* C.bank says heightened risks in financial system
* Says COVID measures could add to longer-term vulnerabilities (Adds detail, background, graph)
STOCKHOLM, Nov 11 (Reuters) - Sweden’s economy has begun to rebound from the COVID-19 pandemic and measures to halt its spread, but the recent pick-up in new infections will slow the recovery while longer-term risks remain elevated, the central bank said in a regular report.
Sweden’s economy shrank a record 8.3% in the second quarter, but bounced back in the July-September period as global demand returned, helping the country’s large manufacturing sector.
But a second wave of COVID-19 infections is sweeping across Europe and Sweden has registered record figures for new cases in recent days, clouding the outlook.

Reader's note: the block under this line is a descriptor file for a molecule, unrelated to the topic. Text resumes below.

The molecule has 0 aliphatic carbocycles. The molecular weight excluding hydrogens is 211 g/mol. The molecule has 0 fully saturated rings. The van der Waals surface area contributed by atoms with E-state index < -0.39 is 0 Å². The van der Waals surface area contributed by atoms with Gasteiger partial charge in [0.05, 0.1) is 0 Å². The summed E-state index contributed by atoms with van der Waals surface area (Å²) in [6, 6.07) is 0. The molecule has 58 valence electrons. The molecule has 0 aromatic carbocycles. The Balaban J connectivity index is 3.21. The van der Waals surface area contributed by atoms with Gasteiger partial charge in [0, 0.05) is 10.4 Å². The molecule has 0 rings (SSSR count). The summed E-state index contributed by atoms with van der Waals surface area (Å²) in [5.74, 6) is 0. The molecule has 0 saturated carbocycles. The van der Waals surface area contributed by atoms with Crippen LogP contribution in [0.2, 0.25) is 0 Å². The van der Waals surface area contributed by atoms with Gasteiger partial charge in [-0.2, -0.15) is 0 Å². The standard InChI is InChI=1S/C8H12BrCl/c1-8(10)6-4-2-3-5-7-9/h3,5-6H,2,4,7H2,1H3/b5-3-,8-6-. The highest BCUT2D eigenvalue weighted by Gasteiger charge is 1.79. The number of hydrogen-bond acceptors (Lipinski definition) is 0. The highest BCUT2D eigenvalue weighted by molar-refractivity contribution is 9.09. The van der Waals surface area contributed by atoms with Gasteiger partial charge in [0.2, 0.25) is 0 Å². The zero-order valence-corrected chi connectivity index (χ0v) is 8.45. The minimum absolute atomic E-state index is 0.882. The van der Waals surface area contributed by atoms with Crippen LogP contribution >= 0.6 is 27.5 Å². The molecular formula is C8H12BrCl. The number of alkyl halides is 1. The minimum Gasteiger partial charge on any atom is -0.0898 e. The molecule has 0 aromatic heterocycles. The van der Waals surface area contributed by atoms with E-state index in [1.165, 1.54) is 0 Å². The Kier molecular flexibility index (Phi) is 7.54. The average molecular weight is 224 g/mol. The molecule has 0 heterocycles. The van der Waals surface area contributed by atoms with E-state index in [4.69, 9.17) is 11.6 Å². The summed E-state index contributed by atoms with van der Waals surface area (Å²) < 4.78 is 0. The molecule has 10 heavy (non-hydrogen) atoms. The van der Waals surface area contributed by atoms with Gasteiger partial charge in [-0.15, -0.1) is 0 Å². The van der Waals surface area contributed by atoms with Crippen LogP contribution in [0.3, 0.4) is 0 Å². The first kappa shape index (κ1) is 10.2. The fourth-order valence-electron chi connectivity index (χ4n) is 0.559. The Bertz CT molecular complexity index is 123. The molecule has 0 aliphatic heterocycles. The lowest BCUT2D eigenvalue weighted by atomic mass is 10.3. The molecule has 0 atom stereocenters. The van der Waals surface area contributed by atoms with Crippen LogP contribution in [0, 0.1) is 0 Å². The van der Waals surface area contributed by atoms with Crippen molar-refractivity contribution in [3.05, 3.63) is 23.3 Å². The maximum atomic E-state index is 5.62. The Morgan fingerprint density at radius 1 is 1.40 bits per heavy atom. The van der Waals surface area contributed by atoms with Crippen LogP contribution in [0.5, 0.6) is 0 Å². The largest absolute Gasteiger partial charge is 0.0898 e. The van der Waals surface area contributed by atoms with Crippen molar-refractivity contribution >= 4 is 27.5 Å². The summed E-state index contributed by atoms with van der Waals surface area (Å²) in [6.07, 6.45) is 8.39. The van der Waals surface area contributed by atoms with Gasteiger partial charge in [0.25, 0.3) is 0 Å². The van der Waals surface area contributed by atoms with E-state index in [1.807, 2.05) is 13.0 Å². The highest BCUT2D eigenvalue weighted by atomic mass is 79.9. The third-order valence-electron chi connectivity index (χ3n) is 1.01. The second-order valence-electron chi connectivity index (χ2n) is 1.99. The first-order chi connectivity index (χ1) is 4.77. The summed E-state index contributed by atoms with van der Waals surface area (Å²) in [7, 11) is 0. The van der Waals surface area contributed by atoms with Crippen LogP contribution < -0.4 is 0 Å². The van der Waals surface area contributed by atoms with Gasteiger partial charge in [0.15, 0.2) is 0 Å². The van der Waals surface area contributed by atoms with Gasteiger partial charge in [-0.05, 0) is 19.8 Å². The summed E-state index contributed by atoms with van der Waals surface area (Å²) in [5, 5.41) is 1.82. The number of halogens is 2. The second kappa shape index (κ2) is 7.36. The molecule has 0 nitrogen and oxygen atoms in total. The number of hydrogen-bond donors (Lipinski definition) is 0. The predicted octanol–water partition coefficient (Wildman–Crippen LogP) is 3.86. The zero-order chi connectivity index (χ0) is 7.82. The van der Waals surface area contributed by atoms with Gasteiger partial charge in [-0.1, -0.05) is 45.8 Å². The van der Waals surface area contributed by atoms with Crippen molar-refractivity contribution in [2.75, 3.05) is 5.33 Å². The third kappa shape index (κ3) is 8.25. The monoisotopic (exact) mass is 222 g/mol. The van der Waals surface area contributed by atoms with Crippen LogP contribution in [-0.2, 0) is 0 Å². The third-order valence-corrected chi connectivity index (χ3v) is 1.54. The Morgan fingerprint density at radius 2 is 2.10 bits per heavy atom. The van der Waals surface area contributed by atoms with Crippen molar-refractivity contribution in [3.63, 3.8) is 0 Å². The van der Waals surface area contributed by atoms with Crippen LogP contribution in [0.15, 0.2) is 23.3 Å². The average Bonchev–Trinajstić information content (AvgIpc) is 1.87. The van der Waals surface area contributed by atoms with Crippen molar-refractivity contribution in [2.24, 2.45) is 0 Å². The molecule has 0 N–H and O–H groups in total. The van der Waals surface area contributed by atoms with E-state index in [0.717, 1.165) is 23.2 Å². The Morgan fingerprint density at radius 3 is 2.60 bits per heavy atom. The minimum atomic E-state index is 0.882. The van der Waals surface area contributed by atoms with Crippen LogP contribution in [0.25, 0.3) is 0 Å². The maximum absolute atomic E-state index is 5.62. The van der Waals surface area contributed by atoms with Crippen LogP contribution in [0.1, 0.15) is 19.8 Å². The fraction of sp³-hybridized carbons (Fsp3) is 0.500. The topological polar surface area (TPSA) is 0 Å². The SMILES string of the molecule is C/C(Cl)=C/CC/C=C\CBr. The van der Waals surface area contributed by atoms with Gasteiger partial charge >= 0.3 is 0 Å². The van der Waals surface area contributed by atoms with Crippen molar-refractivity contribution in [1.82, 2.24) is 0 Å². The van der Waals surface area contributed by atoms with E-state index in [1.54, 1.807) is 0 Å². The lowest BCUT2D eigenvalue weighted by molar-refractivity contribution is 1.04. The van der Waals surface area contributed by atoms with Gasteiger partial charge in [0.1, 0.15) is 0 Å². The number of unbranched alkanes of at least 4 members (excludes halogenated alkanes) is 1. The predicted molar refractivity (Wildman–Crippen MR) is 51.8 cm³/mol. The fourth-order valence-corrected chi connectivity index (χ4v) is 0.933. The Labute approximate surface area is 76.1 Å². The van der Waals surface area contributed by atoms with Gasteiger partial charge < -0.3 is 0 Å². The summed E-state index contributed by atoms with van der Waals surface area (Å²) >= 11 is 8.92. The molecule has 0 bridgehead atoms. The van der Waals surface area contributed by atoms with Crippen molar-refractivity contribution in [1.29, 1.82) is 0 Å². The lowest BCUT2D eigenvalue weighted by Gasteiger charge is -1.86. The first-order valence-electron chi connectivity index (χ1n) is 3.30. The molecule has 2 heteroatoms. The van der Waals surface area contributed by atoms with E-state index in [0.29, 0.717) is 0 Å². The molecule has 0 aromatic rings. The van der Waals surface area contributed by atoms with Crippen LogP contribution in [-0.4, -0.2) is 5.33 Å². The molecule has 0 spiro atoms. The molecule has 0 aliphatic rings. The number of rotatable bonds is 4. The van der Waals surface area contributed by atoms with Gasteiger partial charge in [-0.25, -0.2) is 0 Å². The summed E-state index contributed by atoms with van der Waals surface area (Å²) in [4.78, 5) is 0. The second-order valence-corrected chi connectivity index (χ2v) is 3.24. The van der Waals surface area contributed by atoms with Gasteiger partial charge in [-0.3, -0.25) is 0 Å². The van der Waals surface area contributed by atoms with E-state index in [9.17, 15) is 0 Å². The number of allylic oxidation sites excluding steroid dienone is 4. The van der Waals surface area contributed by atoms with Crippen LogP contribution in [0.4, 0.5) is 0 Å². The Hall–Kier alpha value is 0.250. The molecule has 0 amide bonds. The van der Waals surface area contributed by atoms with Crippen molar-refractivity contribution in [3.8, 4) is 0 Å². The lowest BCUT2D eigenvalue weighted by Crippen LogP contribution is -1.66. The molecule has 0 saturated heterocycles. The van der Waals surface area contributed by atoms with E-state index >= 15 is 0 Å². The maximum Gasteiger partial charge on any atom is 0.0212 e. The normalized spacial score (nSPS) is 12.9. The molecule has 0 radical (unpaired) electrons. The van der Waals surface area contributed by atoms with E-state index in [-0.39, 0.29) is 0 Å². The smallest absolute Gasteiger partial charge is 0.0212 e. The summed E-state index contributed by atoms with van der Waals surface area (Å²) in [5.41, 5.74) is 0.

“The increased spread of the coronavirus during the autumn means that restrictions and changes in behavior will slow down an economic recovery in the near term,” the central bank said in a statement accompanying its Financial Stability Report.
“If the crisis now deepens and becomes more prolonged, further measures may be needed to support credit supply and safeguard financial stability.”
The Riksbank has launched a raft of measures to keep credit flowing while a government package has been aimed at preserving jobs. It said this week it would extend wage support and income compensation for companies hit by the pandemic. However, while emergency measures from authorities will help ease the immediate crisis, they could exacerbate weaknesses in the financial system.
The Riksbank said vulnerabilities “include weak banks and public finances in the euro area, the high level of indebtedness among Swedish households and large exposures to property among the major banks”.
“These may both deepen and prolong the crisis,” it said.
Reporting by Simon Johnson; edited by Johan Ahlander and Niklas Pollard
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